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Last Updated on January 21, 2020

How to Motivate People Around You and Inspire Them

How to Motivate People Around You and Inspire Them

If I was a super hero I’d want my super power to be the ability to motivate everyone around me. Think of how many problems you could solve just by being able to motivate people towards their goals. You wouldn’t be frustrated by lazy co-workers. You wouldn’t be mad at your partner for wasting the weekend in front of the TV. Also, the more people around you are motivated toward their dreams, the more you can capitalize off their successes.

Being able to motivate people is key to your success at work, at home, and in the future because no one can achieve anything alone. We all need the help of others.

So, how to motivate people? Here are 7 ways to motivate others even you can do.

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1. Listen

Most people start out trying to motivate someone by giving them a lengthy speech, but this rarely works because motivation has to start inside others. The best way to motivate others is to start by listening to what they want to do. Find out what the person’s goals and dreams are. If it’s something you want to encourage, then continue through these steps.

2. Ask Open-Ended Questions

Open-ended questions are the best way to figure out what someone’s dreams are. If you can’t think of anything to ask, start with, “What have you always wanted to do?”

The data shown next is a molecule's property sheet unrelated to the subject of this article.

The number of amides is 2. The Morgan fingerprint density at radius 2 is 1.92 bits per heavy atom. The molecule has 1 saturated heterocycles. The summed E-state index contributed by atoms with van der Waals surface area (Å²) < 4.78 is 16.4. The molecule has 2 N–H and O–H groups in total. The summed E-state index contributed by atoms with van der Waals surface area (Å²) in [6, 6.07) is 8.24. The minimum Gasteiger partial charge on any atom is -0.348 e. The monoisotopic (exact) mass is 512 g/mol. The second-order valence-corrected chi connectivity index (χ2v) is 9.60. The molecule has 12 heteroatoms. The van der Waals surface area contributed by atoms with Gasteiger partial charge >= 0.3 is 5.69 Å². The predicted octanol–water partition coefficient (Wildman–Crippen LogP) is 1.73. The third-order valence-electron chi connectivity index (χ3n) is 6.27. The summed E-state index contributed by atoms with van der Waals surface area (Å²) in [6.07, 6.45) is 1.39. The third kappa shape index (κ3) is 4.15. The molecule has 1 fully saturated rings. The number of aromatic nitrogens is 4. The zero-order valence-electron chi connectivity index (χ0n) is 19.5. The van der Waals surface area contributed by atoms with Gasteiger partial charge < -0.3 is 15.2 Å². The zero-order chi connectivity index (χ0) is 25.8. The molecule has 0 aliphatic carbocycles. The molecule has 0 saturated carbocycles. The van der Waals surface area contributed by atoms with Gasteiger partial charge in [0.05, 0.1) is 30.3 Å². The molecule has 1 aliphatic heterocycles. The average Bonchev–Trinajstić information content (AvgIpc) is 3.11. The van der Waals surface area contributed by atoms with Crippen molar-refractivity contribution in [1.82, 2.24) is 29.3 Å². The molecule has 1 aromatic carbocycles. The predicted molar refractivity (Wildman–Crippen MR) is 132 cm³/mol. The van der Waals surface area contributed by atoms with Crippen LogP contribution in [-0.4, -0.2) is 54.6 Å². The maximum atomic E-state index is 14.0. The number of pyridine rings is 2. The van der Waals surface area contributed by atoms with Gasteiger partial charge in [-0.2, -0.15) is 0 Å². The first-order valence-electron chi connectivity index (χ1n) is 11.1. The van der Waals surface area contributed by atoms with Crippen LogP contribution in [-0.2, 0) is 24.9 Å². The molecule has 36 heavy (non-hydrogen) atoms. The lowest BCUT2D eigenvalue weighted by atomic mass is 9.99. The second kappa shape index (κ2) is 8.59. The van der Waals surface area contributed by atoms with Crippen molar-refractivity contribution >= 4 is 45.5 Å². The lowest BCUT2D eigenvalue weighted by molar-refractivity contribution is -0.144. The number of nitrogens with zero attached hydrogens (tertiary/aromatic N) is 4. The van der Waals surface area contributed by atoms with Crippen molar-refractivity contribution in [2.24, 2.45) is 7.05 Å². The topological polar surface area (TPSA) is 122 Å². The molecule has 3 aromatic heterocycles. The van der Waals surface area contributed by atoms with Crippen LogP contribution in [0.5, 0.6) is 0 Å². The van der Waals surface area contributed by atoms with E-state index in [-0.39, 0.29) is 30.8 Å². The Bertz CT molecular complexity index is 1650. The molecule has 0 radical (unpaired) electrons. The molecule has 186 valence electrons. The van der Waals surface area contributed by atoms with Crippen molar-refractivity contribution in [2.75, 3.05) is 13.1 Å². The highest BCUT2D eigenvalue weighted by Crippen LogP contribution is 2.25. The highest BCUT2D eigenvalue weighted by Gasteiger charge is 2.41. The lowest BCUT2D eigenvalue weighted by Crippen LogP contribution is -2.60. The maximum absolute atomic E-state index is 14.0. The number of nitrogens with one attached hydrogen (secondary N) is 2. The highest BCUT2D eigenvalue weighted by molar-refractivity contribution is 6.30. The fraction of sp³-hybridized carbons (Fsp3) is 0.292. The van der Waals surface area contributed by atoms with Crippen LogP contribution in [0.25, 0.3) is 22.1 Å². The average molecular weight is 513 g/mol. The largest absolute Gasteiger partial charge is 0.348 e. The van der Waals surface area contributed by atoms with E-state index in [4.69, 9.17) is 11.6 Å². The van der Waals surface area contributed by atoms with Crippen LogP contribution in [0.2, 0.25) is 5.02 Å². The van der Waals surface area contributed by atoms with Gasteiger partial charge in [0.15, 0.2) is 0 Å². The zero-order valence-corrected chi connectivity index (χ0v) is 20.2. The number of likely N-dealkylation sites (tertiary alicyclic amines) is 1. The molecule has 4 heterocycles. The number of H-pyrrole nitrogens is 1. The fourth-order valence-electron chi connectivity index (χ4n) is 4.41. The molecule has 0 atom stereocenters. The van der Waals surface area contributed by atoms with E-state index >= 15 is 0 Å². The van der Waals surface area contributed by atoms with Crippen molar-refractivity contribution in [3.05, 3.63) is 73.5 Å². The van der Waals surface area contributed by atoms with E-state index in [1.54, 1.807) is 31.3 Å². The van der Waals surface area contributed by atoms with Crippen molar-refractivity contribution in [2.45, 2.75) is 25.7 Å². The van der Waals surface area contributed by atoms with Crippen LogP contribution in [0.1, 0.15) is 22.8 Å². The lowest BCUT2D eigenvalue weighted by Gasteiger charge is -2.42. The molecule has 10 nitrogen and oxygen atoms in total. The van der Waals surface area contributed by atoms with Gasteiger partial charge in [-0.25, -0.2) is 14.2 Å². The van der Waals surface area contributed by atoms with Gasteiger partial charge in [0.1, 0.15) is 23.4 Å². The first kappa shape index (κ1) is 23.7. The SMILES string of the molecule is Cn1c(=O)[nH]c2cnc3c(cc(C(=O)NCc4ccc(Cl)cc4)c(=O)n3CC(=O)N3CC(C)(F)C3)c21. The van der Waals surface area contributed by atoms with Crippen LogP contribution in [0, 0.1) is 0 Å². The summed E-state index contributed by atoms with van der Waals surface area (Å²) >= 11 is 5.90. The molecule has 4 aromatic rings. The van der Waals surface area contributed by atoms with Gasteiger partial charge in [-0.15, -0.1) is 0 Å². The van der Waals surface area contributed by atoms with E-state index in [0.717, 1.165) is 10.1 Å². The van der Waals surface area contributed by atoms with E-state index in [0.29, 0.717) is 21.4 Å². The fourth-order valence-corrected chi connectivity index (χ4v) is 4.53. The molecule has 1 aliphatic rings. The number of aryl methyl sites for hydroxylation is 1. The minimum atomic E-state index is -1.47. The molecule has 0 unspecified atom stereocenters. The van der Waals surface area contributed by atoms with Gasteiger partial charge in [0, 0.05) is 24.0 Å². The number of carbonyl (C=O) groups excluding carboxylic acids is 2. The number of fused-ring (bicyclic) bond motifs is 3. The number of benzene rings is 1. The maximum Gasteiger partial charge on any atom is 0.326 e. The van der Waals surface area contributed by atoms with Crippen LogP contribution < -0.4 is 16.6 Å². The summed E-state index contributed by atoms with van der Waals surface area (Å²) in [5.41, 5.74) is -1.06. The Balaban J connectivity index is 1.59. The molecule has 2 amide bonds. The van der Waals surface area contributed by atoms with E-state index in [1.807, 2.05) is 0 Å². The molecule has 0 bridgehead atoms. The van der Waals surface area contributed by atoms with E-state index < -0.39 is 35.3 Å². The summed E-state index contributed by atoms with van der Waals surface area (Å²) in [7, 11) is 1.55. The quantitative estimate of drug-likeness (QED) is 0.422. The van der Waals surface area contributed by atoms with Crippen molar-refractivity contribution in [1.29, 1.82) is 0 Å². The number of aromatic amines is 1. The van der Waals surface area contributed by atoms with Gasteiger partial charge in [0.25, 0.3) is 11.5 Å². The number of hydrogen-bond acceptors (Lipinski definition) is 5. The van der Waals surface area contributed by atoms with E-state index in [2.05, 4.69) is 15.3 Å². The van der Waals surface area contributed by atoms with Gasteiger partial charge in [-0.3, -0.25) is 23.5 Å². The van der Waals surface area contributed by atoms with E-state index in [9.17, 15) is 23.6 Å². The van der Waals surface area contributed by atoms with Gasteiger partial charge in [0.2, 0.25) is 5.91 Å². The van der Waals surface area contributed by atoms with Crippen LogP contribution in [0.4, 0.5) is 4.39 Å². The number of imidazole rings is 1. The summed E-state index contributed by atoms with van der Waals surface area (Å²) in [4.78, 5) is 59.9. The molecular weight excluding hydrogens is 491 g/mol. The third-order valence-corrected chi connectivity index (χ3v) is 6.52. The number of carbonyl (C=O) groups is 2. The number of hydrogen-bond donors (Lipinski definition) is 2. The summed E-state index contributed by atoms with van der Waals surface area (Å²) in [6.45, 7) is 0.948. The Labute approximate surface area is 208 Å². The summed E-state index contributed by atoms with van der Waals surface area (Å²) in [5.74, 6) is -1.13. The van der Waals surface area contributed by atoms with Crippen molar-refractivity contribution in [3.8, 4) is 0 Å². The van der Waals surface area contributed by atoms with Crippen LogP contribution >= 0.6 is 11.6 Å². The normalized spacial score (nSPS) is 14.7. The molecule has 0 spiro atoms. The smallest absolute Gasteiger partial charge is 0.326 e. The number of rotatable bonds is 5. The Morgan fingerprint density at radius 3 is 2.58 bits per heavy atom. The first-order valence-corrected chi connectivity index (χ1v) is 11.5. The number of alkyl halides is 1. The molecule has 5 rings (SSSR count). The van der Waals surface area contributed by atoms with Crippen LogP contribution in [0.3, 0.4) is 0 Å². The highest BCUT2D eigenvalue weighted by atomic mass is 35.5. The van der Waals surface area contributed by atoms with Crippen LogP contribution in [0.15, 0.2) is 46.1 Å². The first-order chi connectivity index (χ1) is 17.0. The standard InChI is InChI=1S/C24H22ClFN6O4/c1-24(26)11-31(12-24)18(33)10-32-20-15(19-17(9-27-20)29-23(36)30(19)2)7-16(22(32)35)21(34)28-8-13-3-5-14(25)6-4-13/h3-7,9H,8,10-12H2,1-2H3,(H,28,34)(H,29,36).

“Why do you want to do that?”

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“What makes you so excited about it?”

“How long has that been your dream?”

You need this information the help you with the following steps.

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3. Encourage

This is the most important step, because starting a dream is scary. People are so scared they will fail or look stupid, many never try to reach their goals, so this is where you come in. You must encourage them. Say things like, “I think you will be great at that.” Better yet, say, “I think your skills in X will help you succeed.” For example if you have a friend who wants to own a pet store, say, “You are so great with animals, I think you will be excellent at running a pet store.”

4. Ask About What the First Step Will Be

After you’ve encouraged them, find how they will start. If they don’t know, you can make suggestions, but it’s better to let the person figure out the first step themselves so they can be committed to the process.

5. Dream

This is the most fun step, because you can dream about success. Say things like, “Wouldn’t it be cool if your business took off, and you didn’t have to work at that job you hate?” By allowing others to dream, you solidify the motivation in place and connect their dreams to a future reality.

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6. Ask How You Can Help

Most of the time, others won’t need anything from you, but it’s always good to offer. Just letting the person know you’re there will help motivate them to start. And, who knows, maybe your skills can help.

7. Follow Up

Periodically, over the course of the next year, ask them how their goal is going. This way you can find out what progress has been made. You may need to do the seven steps again, or they may need motivation in another area of their life.

Final Thoughts

By following these seven steps, you’ll be able to encourage the people around you to achieve their dreams and goals. In return, you’ll be more passionate about getting to your goals, you’ll be surrounded by successful people, and others will want to help you reach your dreams …

Oh, and you’ll become a motivational super hero. Time to get a cape!

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Featured photo credit: Thought Catalog via unsplash.com